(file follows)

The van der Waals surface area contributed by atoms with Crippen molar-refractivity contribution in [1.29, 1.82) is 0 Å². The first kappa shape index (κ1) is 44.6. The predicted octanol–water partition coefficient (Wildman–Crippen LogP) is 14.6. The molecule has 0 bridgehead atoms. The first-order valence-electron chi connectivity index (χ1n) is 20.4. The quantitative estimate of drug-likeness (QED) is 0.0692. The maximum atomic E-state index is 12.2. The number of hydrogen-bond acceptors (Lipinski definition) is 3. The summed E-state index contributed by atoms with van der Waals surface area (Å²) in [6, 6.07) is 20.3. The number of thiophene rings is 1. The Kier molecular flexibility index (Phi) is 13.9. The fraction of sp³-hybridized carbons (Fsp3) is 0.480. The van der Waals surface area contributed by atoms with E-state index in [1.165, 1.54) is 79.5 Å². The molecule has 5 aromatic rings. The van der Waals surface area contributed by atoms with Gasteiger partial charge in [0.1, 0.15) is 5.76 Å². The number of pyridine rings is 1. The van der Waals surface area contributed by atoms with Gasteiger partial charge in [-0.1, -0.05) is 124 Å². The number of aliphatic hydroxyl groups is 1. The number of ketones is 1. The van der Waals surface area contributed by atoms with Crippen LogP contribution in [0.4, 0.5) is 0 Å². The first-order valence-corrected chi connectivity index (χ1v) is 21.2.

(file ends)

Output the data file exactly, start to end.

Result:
The van der Waals surface area contributed by atoms with Crippen molar-refractivity contribution in [1.29, 1.82) is 0 Å². The first kappa shape index (κ1) is 44.6. The predicted octanol–water partition coefficient (Wildman–Crippen LogP) is 14.6. The molecule has 0 bridgehead atoms. The first-order valence-electron chi connectivity index (χ1n) is 20.4. The quantitative estimate of drug-likeness (QED) is 0.0692. The maximum atomic E-state index is 12.2. The number of hydrogen-bond acceptors (Lipinski definition) is 3. The summed E-state index contributed by atoms with van der Waals surface area (Å²) in [6, 6.07) is 20.3. The number of thiophene rings is 1. The Kier molecular flexibility index (Phi) is 13.9. The fraction of sp³-hybridized carbons (Fsp3) is 0.480. The van der Waals surface area contributed by atoms with E-state index in [1.165, 1.54) is 79.5 Å². The molecule has 5 aromatic rings. The van der Waals surface area contributed by atoms with Gasteiger partial charge in [0.1, 0.15) is 5.76 Å². The number of pyridine rings is 1. The van der Waals surface area contributed by atoms with Gasteiger partial charge in [-0.1, -0.05) is 124 Å². The number of aliphatic hydroxyl groups is 1. The number of ketones is 1. The van der Waals surface area contributed by atoms with Crippen LogP contribution in [0.4, 0.5) is 0 Å². The first-order valence-corrected chi connectivity index (χ1v) is 21.2.